Does Slow & Steady Always Win the Race?

Does Slow & Steady Always Win the Race?

“Long-term consistency trumps short term intensity.” – Bruce Lee

Thursday Nights are fast becoming the most popular night of the week with our regular racegoers, and last nights race event left me pondering two questions in particular. After watching Tristram Young-Blakelock racing Hot Rod’s… Does clean always equal fast? And, why are people enjoying Thursday Nights more than – for example – Fridays?

Our wider, faster circuit is proving popular.

 

So… Thursday Nights…

We’re seeing two groups of Hot Rods and two groups of Mini’s each Thursday Night now, and…. something fabulous is happening.

We’re seeing cleaner driving. My beloved circuit complete with Greggs bouncy curves is fairing well on Thursday nights. I’m also see some fantastic examples of driver etiquette from experienced drivers as well as novice youths like Joby Auty, and Matthew Bailey. Drivers are coming off the rostrum buzzing, and are talking about how much they enjoyed their race. The atmosphere is great, and people are enjoying the spectacle of the event too, with friends and family, and even fellow racers taking a few minutes out to watch the sessions.

The reason? I think this is down to fact drivers are racing with others of the same skill level.

Hot Rods and Minis have taken off at FORCE and because of that, we’re able to split the field into groups. The new championships sort out the drivers on the night, into groups based on their performance the previous week. This means our best drivers are racing with people of a similar skill level, and they’re enjoying their racing more as a result. Our novices are growing in confidence as they’re also racing with other novices, and don’t need to worry about affecting the race of someone else. And our intermediates are seeing progression too. They’re able to develop skills and improve because they’re racing competitively, in a group that suits their skill level.

Gav Auty, helping Son Joby with his car. Both Mini drivers, and progressing well from Group B to A now.

 

Why am I making a point about this? I want to appeal to drivers of other formulas who are maybe sat in the wings waiting for the best or right time to join us on race night. Or maybe someone following our Facebook page who would like to give it a try but just haven’t – for whatever reason – taken the plunge yet.

While a certain level of competency is required to set your car on the grid in that first race, theres most definitely some truth in what racers say about there being no better experience gained, than in a race itself.

Like I said, it’s incredible what the steep increase in numbers on Thursday night has done for those formulas. I have my fingers crossed that with an influx of novice Touring Car drivers – which I know we have waiting in the wings -, we’ll see something similar happen on Friday Nights, and on our Tamiya Sundays.

There is no friendlier raceway than FORCE. We welcome new racers, and the amount of help and advice you pick up in just one race evening here is phenomenal. So trust me, now may actually be the perfect time for you to make your race debut.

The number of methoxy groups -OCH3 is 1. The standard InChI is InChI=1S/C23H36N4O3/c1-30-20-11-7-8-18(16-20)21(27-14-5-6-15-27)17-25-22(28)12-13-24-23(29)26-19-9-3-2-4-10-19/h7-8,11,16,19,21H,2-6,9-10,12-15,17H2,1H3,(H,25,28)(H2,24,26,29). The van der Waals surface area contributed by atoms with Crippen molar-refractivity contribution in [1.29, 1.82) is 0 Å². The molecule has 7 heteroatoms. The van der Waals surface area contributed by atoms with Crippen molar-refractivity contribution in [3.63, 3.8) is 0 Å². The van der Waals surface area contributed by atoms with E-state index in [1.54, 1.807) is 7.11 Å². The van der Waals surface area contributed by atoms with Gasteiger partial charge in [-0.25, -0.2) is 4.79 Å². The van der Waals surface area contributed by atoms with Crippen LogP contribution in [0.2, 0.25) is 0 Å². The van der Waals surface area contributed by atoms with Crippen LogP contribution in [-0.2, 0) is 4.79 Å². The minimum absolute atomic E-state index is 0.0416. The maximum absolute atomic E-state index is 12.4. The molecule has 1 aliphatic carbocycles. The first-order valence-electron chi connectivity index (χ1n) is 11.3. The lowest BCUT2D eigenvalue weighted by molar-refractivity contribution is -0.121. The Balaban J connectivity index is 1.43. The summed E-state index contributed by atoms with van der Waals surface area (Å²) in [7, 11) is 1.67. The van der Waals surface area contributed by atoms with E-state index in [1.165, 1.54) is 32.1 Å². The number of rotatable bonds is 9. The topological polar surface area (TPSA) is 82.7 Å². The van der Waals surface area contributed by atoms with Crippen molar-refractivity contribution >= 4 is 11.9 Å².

Now then, back to the second thing I’ve been chewing over since last night…

What makes for a race win? Flat out speed and full throttle? Or driving clean and consistently? Mario Andretti said ‘If everything seems under control, you’re not going fast enough.’ While I love Mario, Im inclined to disagree. We have a number of really experienced super skilled racers who can combine speed with clean consistent driving, and you’ll see them winning races. What you won’t see, is the guy pin balling the circuit limits at full throttle taking home any trophies. The key to progression for novices is understanding that speed is not what wins the race. Clean and consistent driving forms a great foundation on which to build your speed. Ask me how you can monitor and review your consistency through our race timing system.

Working on racing line is important when starting out. Our Gregg is always willing to offer help and advice, as well as other experienced Drivers who you’ll find are more then happy to help you develop.

 

My advice, if you’re new to indoor circuit racing and you’re finding yourself frustrated with barrier collisions or you’re not really making any progress is… Turn down the car. If your ESC and/or Radio allow you to do so, start your development on the circuit at maybe 50%, and when your consistency in good, turn it up a little in stages.

Tristram Young-Blakelock, racing Hot Rods last night is proof that clean and consistent driving leads to race wins. He looked smooth all night, but he also didn’t look particularly fast. Odd eh? An optical illusion. The difference was in his control. He wasn’t going for speed. That came as a result of what he was focused on… good, tidy, clean lines.

I started this blog asking if slow and steady really wins the race. I think in the majority of cases, it does. What do you think?

Its time now for me to prepare for Friday Night Touring Car racing. I hope I’ll see you there, if not this week, maybe next? Bye for now, and remember… Theres more to life than RC Racing, but it’s a good place to start. 🙂

My Touring Car. I don’t have time to race these days sadly, but don’t ever think I’ve not been in your shoes as a novice. Lyndon Sykes mentored me and insisted on me turning down my car. Only when I did, did I see any improvement to my form. And when you start getting it right… boy does it feel good! 🙂

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